Imagine a world with no overage fees. Could it be possible to go over your data limit without being hit with massive charges? T-Mobile believes in this near smartphone usage utopia and is trying to force other carriers to follow suite. For a company that seemed to be fading away only a few years ago, they’ve turned the mobile world upside down with practices that actually benefit the consumer and not just CEO wallets.
Unheard Of Campaign
Usually when mobile carriers make announcements, it’s about new devices, extra fees or the end of features consumers love. Everyone remember Verizon stripping away unlimited data plans? T-Mobile did something unheard of in today’s high price for fewer features mobile world – they announced the end of overage charges starting in April 2014.
Before you get excited, they’re not offering unlimited data usage. Hopefully, that will come soon. After all, what’s the point of a mobile device if you have to be tied to a Wi-Fi hotspot all the time just to use it? They’ll still enforce a limit of 2GB per month, but depending on your plan, you can either buy more data or speed will be throttled.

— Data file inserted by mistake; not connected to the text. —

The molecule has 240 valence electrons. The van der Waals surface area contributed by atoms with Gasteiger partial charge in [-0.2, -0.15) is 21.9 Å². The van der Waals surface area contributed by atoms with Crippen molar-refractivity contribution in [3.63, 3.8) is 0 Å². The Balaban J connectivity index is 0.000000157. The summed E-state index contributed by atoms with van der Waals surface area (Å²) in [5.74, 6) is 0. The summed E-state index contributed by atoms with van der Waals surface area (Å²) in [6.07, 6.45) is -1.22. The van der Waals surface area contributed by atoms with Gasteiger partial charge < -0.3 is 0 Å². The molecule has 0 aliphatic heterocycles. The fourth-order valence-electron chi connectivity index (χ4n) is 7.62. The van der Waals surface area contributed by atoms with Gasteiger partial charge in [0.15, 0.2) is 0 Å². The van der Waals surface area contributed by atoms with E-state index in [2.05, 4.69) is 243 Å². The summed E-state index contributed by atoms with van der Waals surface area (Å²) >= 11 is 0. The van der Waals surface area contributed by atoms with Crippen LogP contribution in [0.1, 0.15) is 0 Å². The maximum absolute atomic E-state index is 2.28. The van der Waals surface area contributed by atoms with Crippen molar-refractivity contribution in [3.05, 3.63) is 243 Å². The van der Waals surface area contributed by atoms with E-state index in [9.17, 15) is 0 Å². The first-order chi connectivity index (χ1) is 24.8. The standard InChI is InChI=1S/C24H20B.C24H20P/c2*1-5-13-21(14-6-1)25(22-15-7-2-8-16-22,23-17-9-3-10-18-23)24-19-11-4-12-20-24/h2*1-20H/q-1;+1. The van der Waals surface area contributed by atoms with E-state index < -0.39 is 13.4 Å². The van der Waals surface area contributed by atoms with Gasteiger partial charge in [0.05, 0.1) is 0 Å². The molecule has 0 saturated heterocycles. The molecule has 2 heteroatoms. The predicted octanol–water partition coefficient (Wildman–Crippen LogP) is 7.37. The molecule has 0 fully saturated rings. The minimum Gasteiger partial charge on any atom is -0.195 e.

The Challenge To Rivals
T-Mobile challenged rivals to put an end to overage charges across the board. John Legere, CEO of T-Mobile, created a Change.org petition to back the big three mobile providers to end the horrendous overage fee practice. According to the petition, over 20 million Americans had to shell out for overages in 2013 alone.
Last year, AT&T, Sprint and Verizon charged consumers approximately $1 billion in penalties. With that much extra revenue, no one should ever face a dead zone again. While the petition is only 98 signatures short of its 10,000 goal as of April 14, it’s only been up for one day. Mobile carriers may very well see just how customers feel about being nickeled and dimed for every byte of data.
Boost Their Position
The move is a smart one on T-Mobile’s part. They’re currently fourth among mobile carriers. With their current campaign of paying off users’ early termination fees if they switch and an end to overage fees, the company could see a major increase in customers. If the other carriers choose not to respond to the challenge, T-Mobile could become consumers’ new favorite carrier.
The only real problem T-Mobile faces is lack of coverage. Whether users like it or not, Verizon dominates the market when it comes to nationwide coverage. If T-Mobile can overcome that obstacle, we may just see a new mobile king.
Do you think the other carriers will stop overage fees or at least offer an alternative?